The National Bureau of Economic Research released a study recently, detailing the effects of robots in the workforce in the United States. What they discovered through researching the advancement of robotics from 1990 through 2007 is that between three and 5.6 jobs in local communities were lost with each robot added to the workforce.
In some instances, this can be a good thing. Robots can be built to do the jobs that humans physically cannot achieve. Many robotics components can and do operate in very cold temperatures (up to negative 76 degrees F), allowing them to function in environments where human beings can’t. For instance, in Idaho and Washington, D.C. new delivery robots are already roaming the streets.
While the number of jobs lost seems small, and the benefits that robot workers can give seem great, there are some underlying problems with this whole concept. The jobs and wages lost are not equal throughout the workforce community. Some jobs suffer more quickly than others, particularly those involving blue-collar workers, manual occupations, operators and assembly work, and machinists and transport workers. All these jobs are under threat of being replaced by machines. Out of all of these, the only jobs in these fields that remained untouched were managing positions.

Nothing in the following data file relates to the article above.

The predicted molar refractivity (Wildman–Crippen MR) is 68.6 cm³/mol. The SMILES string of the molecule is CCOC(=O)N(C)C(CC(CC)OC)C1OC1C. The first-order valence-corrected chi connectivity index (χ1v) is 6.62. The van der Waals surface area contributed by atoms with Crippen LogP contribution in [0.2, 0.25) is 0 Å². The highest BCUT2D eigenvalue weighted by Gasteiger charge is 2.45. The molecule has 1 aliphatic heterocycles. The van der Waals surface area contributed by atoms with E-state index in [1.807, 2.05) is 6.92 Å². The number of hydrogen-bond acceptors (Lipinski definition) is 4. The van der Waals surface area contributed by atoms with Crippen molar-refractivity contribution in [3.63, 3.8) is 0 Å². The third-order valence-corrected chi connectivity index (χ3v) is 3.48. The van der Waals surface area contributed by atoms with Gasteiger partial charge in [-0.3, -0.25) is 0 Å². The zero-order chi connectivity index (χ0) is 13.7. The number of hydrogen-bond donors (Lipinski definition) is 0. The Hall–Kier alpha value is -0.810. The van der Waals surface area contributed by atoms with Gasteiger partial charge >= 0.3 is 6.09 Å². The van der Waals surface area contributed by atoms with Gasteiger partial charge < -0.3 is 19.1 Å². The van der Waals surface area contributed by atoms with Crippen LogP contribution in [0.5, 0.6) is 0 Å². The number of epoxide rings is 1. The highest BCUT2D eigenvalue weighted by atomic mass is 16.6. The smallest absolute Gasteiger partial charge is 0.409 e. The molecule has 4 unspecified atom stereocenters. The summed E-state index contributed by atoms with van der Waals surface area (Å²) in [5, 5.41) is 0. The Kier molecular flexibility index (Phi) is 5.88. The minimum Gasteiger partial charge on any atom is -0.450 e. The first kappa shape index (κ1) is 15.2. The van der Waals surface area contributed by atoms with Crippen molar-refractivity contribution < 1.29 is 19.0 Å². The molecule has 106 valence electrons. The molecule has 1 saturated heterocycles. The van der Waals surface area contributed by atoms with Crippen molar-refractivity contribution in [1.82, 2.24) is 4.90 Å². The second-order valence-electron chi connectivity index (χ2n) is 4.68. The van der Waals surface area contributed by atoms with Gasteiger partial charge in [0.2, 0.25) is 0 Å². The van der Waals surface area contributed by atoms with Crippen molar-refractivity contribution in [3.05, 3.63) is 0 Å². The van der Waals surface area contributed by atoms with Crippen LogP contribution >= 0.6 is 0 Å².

It’s easy, then, to become a little panicked at the thought of one day all these jobs being lost to robotic workers. But, in fact, the number of industrial robots in the U.S. today remains fairly limited.
However, as we have seen in recent years, technology has a tendency to grow and change at a very rapid rate. As such, over the next couple decades, undoubtedly the growth of industrial robots will also see a dramatic increase.
Not only that, but now with the concept of AI and self-driving cars, it creates a whole new subset of potential employment loss. Despite the intriguing concept of robot workers making our lives easier and more convenient, this study concludes that too much of a seemingly good thing will inevitably lead to loss of employment.